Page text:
I was born in Melbourne to Holocaust survivors from Poland who arrived in Australia in 1949. My father had been brought up in a chasidic home – his family being followers of the Rebbe of Radomsk – but that chasidic group was decimated during the war, and the survivors did not come to Australia.

Because of his chasidic roots, my father gravitated to Chabad and became very friendly, among others, with Rabbi Zalman Serebryanski, the founder of Yeshivah Gedolah, the Rabbinical College of Australia and New Zealand, as well as with Rabbi Yitzchok Groner, director of Chabad institutions in Australia. Rabbi Groner – whose brother, Rabbi Leibel Groner, was one of the Rebbe’s secretaries – arranged for my parents to have a private audience with the Rebbe in 1970.

My mother did not have a chasidic background so, before the audience, my father explained to her how one should behave in front of the Rebbe, telling her that they shouldn’t sit down and that they shouldn’t speak until spoken to.

When they walked into the Rebbe’s study, the Rebbe invited my mother to take a seat. Having taken my father’s instructions to heart, she remained standing. The Rebbe asked her a second time, but still she wouldn’t sit. Finally, the Rebbe said, “Either you will sit or I will need to stand.” At that point, of course, my mother gave in.

One of the topics my father mentioned to the Rebbe was his recent purchase of a property in Israel, near the Radomsk yeshivah outside of Tel Aviv. My father was surprised when the Rebbe took great interest in this yeshivah, proceeding to elicit every single detail about it. He wanted to know exactly who learned there, who taught there, what was being studied there, etc.

Another topic that came up was my future. My older brother Laibl had gone to university and received a law degree, but then went to work as a director of a Hillel House on campus. (He is presently a well-known teacher of Kabbalah.) My parents were very interested in my attending university too, but the Rebbe told them, “Just as your son Laibl didn’t end up doing what he had studied in university, a very large percentage of people who attend and graduate don’t end up doing what they had initially planned.”

The Rebbe was not negating the idea of university studies outright, but he was questioning whether this was the right choice for me.

In fact, I had hopes of continuing my rabbinic education in the USA. After learning at Yeshivah Gedolah for almost three years, I thought I was ready for more advanced studies at Chabad Headquarters in New York. Bringing a note from my teachers attesting to my readiness to study in New York, I arrived for the High Holidays of 1972 with the intention of staying on. That was the first time I saw the Rebbe and was privileged to have my first private audience with him.

I presented the Rebbe with a letter in which I enumerated my questions and requests, among which I cited the permission to transfer from Yeshivah Gedolah in Melbourne to the Chabad yeshivah in New York, and I asked the Rebbe for his blessings. And that is when the Rebbe dropped a bombshell on me: “You should return to Yeshivah Gedolah, and when the summer is approaching, you should discuss with your teachers and with your father a suitable time for you to join your father’s business.”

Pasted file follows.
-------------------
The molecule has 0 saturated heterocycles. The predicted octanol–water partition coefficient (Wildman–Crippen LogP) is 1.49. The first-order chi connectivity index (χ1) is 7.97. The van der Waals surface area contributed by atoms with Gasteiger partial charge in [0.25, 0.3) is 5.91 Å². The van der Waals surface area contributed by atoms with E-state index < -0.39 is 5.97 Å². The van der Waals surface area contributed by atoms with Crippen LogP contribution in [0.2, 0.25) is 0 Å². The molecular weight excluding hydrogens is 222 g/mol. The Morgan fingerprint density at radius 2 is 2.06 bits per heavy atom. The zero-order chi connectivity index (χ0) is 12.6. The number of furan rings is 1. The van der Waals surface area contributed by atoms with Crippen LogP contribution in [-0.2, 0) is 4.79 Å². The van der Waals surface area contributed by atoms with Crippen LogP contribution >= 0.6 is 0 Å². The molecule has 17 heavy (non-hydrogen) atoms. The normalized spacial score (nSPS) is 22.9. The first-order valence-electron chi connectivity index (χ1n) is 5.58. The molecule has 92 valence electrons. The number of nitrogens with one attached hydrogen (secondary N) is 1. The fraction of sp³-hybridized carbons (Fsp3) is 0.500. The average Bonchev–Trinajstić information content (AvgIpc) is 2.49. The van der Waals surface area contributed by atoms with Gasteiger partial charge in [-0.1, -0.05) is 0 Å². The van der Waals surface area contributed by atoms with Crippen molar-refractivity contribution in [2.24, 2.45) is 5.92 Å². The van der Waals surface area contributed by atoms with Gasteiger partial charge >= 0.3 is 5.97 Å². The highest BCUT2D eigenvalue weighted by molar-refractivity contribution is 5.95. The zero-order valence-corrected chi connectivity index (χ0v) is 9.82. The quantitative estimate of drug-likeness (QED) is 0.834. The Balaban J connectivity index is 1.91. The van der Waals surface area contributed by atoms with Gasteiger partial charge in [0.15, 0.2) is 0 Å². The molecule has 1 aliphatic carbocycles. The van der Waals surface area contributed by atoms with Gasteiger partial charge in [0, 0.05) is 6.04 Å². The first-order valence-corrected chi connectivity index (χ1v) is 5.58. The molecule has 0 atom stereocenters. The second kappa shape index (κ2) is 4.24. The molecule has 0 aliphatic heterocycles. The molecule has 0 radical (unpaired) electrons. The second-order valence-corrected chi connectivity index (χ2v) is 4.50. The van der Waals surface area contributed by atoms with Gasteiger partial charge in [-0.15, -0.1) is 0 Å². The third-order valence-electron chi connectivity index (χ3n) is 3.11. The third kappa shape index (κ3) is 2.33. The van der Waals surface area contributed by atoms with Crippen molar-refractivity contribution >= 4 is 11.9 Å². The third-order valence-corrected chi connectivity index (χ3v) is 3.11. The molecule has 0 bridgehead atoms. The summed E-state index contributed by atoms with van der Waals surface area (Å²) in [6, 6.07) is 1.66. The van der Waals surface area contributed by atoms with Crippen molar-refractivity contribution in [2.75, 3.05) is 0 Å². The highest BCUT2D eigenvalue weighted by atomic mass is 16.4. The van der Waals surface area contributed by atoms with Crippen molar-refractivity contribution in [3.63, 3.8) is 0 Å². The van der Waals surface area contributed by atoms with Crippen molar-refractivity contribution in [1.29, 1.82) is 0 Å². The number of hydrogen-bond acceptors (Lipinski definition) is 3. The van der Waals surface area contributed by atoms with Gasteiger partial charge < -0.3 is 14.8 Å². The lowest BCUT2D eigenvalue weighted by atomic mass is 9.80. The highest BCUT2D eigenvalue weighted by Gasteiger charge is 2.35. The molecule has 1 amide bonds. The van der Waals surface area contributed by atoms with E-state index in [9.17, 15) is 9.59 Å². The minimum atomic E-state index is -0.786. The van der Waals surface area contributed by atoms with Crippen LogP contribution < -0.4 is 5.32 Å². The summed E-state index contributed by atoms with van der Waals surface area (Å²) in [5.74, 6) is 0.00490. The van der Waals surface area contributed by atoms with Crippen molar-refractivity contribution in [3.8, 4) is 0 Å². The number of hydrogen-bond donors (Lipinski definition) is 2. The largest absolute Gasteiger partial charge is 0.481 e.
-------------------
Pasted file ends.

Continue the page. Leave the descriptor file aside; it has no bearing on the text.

I was dumbfounded. I was so shaken by his words that, when I walked out, I felt like I was in a daze. Right outside the Rebbe’s study I met Rabbi Arel Serebryanski who was also visiting from Australia, and he said to me, “You thought you had your own plans, but look what the Rebbe has cooked up for you…”

Of course, I did as the Rebbe advised.

Two years later, when I was about to marry my wife, I came to see the Rebbe again. I was very careful how I worded my requests – I didn’t want to ask the Rebbe the same question again, so I simply wrote that I wasn’t satisfied with what I was doing. I was working in the office of my father’s building business, and I didn’t feel fulfilled at all. Meanwhile, Rabbi Yitzchok Groner had asked me several times if I was interested in working for Yeshivah Centre, an umbrella organization of Chabad institutions, so I put that proposal to the Rebbe.

The Rebbe’s response was very strong. In essence, he told me that working for the Yeshivah Centre was not for me. While he encouraged my having fixed times for Torah study in my daily schedule, he emphasized that I should stay in the business: “The main thing is for you to make sure that your Torah study is fixed in your soul,” he said. I understood that he was telling me that what counts is not how much time I spend studying Torah or at work, but that Torah takes priority in my heart and my life. The Rebbe then explained the unique opportunity I had while working with my father: “In your current occupation, you can achieve in one hour what another person may not achieve in twenty-four hours. People look at a businessman differently than a rabbi, and if you, as a businessman, do Jewish outreach, they will react differently to you than to someone engaged solely in holy pursuits.”

His words became the absolute guiding light for the rest of my life. To the best of my ability, I have followed his advice as I’ve juggled doing business and working in an honorary capacity on the board of Chabad institutions for over 35 years.

While I do have fixed daily times for Torah learning, I always try to keep in mind that the main thing is how the Torah affects me and my family, how I live by its precepts, and how I can impact those around me.